Glenn Robinson’s law license suspended in sexual harassment case

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By , VTDigger.org

Newport attorney Glenn Robinson’s license to practice law has been suspended by the board that regulates the legal profession in Vermont, following a board ruling that he had engaged in sexual misconduct with a woman employed in his law office, and a client he was representing in a divorce.

The two-year suspension was issued by the Vermont Professional Responsibility Board.

Special bar prosecutor Robert Simpson, the retired Chittenden County state’s attorney who argued the case against Robinson before the board, had sought to have Robinson disbarred for his conduct.

Robinson’s attorney, Scott McGee, released a statement on Wednesday saying that while Robinson “disagrees” with the board’s decision, he did not plan to appeal it.

Robinson is the stepson of former Attorney General M. Jerome Diamond, and the stepbrother of Deputy Attorney General Joshua Diamond, who drafted an agreement for Robinson that played a role in the board’s ruling.

Commonly known as a Consensual Relationship Agreement — or “love contract” — the agreement was between Robinson and a female employee, P.B.

Diamond had written a first draft of the agreement at Robinson’s request in 2012, long before he joined the attorney general’s office. The board found that Diamond committed no wrongdoing in drafting the agreement for his stepbrother. Diamond has expressed regret for his involvement in the matter.

In the agreement P.B. promised not to pursue legal action against Robinson if the sexual relationship in which they were engaged ended badly. Robinson made some changes in the language of the agreement before he and P.B. signed it.

Such agreements have become commonplace in recent years, and are typically entered into by consenting adults to reduce the risk of a sexual harassment claim arising from an office romance gone awry by documenting the relationship is consensual.

However, the hearing panel found the agreement between Robinson and P.B. contributed to Robinson’s “quid pro quo” sexual harassment of P.B. — essentially a coercive demand by a supervisor for sexual favors in exchange for continued employment — because it put P.B. “in a position where she could not as a practical matter assert a claim of discrimination or harassment against her employer going forward.”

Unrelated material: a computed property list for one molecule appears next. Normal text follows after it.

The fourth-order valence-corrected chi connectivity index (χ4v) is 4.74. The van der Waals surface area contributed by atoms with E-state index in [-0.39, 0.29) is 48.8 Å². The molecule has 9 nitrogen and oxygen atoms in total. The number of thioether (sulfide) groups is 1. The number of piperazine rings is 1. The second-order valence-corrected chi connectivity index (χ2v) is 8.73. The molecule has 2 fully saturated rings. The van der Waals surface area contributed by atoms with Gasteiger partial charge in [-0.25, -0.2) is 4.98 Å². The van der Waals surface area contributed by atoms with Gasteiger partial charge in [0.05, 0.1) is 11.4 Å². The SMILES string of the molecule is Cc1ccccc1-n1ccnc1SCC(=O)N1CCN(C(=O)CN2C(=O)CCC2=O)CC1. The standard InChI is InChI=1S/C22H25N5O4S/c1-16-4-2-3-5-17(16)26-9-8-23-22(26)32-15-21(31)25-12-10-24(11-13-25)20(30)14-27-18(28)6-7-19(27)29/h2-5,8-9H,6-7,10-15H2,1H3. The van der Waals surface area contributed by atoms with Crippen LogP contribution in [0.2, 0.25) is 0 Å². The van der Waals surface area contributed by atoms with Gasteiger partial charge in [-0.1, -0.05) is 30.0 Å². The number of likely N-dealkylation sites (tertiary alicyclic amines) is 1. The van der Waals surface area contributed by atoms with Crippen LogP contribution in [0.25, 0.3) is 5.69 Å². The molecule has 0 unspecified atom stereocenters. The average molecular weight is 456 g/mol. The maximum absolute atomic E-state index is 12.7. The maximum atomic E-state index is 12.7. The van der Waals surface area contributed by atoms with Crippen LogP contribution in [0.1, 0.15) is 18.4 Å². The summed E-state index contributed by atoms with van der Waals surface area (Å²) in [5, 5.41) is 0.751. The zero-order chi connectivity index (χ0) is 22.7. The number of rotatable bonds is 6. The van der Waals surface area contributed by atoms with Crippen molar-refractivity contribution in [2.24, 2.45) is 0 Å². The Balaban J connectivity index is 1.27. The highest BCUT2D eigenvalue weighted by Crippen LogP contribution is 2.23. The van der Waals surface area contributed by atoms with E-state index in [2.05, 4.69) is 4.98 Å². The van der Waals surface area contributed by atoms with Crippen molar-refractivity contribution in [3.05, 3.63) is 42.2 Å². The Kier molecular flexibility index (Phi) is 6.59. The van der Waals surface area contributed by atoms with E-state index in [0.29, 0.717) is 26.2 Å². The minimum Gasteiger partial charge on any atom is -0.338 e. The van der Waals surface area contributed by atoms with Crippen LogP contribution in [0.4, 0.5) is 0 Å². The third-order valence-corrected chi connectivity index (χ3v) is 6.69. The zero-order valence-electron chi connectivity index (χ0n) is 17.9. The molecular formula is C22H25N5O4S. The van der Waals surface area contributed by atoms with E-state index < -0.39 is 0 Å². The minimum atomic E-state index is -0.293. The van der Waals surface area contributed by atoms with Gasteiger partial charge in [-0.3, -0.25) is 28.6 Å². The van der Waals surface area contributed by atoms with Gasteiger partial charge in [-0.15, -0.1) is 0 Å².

The panel noted Robinson’s failure to obtain written acknowledgement from P.B. that he had advised her to get her own lawyer to represent her legal interests in the affair. “Any lawyer in a situation where he or she felt the need to give such advice to an unrepresented person would do so in writing,” the decision said.

In its 103-page ruling the board also found credible other allegations against Robinson, including that he masturbated in the presence of women in his office, and that he threw paper clips toward the breasts and cleavage of P.B., who, the panel found, had been subjected to a hostile work environment.

The board also found that by engaging in a sexual relationship with a client, C.M., whom he was representing in a divorce, Robinson created a conflict of interest between his professional role and personal involvement that violated legal ethics rules.

Simpson had argued to the board that the relationship had interfered with Robinson’s ability to represent his client.

Robinson “recklessly permitted his desire to preserve that relationship to prevent him from providing her with a dispassionate assessment of her case,” one of Simpson’s filings said. C.M. ended up dissatisfied with the outcome of her case. “I just got nothing. I lost everything I worked 17 years for,” Simpson quoted C.M. as saying.

In the case of a third woman, the panel said it could not find conclusive evidence that Robinson’s behavior was sufficiently unwelcome as to constitute sexual harassment.

In its ruling, issued Monday, the board found that Robinson’s conduct was knowing, rather than negligent.

“He was fully aware of his conduct and he was engaging in that conduct to achieve a particular result — his own gratification,” the ruling said.

Robinson will be allowed to apply for restoration of his license after two years. He will be required to demonstrate his fitness to practice law. Even were he disbarred, Robinson would be allowed to apply to have his license restored after five years.

“Mr. Robinson has expressed his deep regret to his clients and to his family for allowing
office relationships to affect his continued service to his clients,” McGee said in the statement released Wednesday. “He looks forward to obtaining his reinstatement after completing his period of suspension.”

The board’s decision can be appealed to the Vermont Supreme Court by Robinson or the bar prosecutor within 30 days. Unlike in standard civil cases, the state’s highest court also is allowed to review professional conduct cases without any appeal being filed. The court announced Wednesday that it intended to do so in this case.

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